The School's Responsibility for Developing the Controls of Conduct
The Elementary School Teacher
Not long ago I read a newspaper anecdote that will, I think, make clear the character of the problem that I wish to discuss with you. I do not know whether this anecdote is a record of an actual occurrence or merely a bit of imaginative space-filling. In either case, however, it will serve my purpose. It had reference to the long list of railroad accidents that was just then horrifying the country, and it told the story of a young telegraph operator who had been brought to trial on the charge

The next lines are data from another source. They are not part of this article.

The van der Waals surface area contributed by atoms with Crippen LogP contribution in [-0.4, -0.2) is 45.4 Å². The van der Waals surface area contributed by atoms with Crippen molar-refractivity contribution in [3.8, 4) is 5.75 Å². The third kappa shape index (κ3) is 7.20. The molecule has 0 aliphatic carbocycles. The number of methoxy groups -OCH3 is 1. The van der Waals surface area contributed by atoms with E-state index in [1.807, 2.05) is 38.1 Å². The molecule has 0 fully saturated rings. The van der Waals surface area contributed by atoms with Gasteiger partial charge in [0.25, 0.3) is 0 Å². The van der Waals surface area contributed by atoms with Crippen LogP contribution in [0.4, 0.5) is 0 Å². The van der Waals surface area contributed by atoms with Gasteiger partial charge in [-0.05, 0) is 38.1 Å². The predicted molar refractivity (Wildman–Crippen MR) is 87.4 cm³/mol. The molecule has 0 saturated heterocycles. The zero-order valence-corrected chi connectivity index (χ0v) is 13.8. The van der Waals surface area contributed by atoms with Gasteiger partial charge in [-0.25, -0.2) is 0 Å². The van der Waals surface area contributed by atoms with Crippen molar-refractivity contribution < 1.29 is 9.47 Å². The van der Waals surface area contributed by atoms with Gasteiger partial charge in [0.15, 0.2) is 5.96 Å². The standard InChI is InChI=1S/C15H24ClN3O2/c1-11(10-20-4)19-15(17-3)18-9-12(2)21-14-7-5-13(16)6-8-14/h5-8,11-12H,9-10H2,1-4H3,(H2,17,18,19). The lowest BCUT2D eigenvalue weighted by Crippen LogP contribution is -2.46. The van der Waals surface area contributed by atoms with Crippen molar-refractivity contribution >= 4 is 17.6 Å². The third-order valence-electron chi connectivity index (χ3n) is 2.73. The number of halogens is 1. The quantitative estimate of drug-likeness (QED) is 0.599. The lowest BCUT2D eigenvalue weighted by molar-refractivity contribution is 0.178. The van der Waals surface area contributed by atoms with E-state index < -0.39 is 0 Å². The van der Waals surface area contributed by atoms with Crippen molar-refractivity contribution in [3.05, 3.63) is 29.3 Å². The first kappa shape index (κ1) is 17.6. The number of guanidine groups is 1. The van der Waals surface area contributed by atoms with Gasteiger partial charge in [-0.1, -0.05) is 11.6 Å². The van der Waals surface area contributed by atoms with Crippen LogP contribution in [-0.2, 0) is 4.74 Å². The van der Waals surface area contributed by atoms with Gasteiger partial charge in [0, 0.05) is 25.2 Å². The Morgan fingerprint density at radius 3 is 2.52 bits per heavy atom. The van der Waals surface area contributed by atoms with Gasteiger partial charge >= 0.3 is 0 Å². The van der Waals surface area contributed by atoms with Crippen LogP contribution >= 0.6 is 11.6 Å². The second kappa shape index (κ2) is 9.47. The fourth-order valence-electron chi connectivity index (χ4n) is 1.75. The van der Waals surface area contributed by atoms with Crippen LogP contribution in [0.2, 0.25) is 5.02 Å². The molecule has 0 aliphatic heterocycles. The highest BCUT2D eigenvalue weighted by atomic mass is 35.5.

... ial on the charge of criminal negligence. It appeared from the evidence that a serious disaster had occurred as a direct result of this young man's failure to perform the duty that had been assigned him, and it further appeared that his failure was due to no other factor than that which, for want of a more definite term, we call "carelessness." The attorney for the defense sought to establish the young man's good character by the testimony of a number of men and women who had been the defendant's teachers when he was a boy at school. He called one of these teachers to the witness stand and asked him this question: "What kind of a boy was the defendant?" And the witness replied that he had been a very good boy-diligent in his studies, never mischievous, and always companionable with his fellow-pupils and popular 1A lecture delivered before the College of Education, The University of Chicago, November 2r, 1907. 349 This content downloaded from 126.96.36.199 on February 12, 2018 16:06:33 PM All use subject to University of Chicago Press Terms and Conditions (http://www.journals.uchicago.edu/t-and-c 350 THE ELEMENTARY SCHOOL TEACHER with his instructors. As the witness gave his testimony, the face of the defendant brightened and his attorney smiled hopefully. But when the defense had completed the direct examination and the prosecuting attorney began the cross-questioning, the bright looks vanished and the smile was changed to a frown. For, after repeating the question of his colleague and receiving the same answer, the prosecuting attorney suddenly turned upon the witness and asked: "Was this young man a careless boy at school? Was he what you would call a careless pupil?" And the witness, after an awkward hesitation, finally admitted that the boy had been a little careless, but was, withal, a good boy and an exemplary pupil. "But," persisted the attorney, "what did you do to change him in this respect? Having recognized his carelessness, what did you do to break up his bad habits and replace them with better habits ?" And the witness, reluctantly and with not a little confusion, was finally compelled to answer, "Nothing !" Now, as I have intimated, this little anecdote may be purely imaginative, but it certainly raises a possible question with regard to the functions and responsibilities of education that cannot be brushed to one side as irrelevant and impractical. After all, what is education for? We have advanced far beyond the point where we thought of education as chiefly concerned with the acquisition of knowledge--with the cramming of the mind with facts and theories and laws and principles. We have got beyond the primitive conception of education as the process by means of which youth is endowed with certain "earmarks" of culture. We have left these inadequate conceptions behind, and have gradually come to the much broader view that education must fit the child for life and work and service and production in a complex social environment to the demands of which nature has very imperfectly adapted him. Social efficiency, formulated though it may be in diverse ways, is becoming the conscious aim of all educational effort. As a result of this development, education is coming to its own as a human institution. As one writer has intimated, it has attained to its majority and is coming into its kingdom. And as in individuals, so in institutions, the first sign of approaching maturity is a hypertrophied self-consciousness. Like the adolescent youth, education is filled with a deep sense of its power, a yearning to know and test its function, an analytic impulse which leads it to unravel its mysteries, and to organize its efforts with foresight and intelligence toward the goal that it seeks to attain. And with these longings and strivings and yearnings, if I may continue the metaphor, is mingled now and then an undertone of foreboding, as if the task that lay before it were too stupendous for its powers; as if the problem that had been set it for solution-by far the most intricate and complicated that any human institution has yet attempted-were much too intricate and complicated for any human institution to solve. And so we find, now and then, an expression of pessimism, just as we find a marked tendency toward pessimism in individual adolescence--a tendency to distrust the power that education possesses, a temptation to repudiate nurture and hark back to nature, to discount the forces of the environment and magnify those of heredity, to take but a half-hearted hope in the school while we await, as patiently as we can, the arrival of the superman. There can be no doubt that just such reflections upon the worth and efficiency of school training as that expressed by the prosecuting attorney of my anecdote contribute no small share to whatever pessimism one may feel. In what measure must the school hold itself responsible for the failure of its products to meet the demands imposed by social and industrial conditions? It would seem perfectly obvious that the effort of the teacher is quite without value unless, in some way or another, it modifies the conduct of his pupils. If those who come to me for instruction and training act in no way more effectively after they leave me than they would have acted had they never come under my influence, my work as a teacher must be adjudged a failure. Certainly if they act less effectively, my work is more than a failure -it is a catastrophe. And furthermore the fact that I could not foresee the results, the fact that I did my duty as I saw it, might mitigate the blame, but it could in no way mitigate the This content downloaded from 186.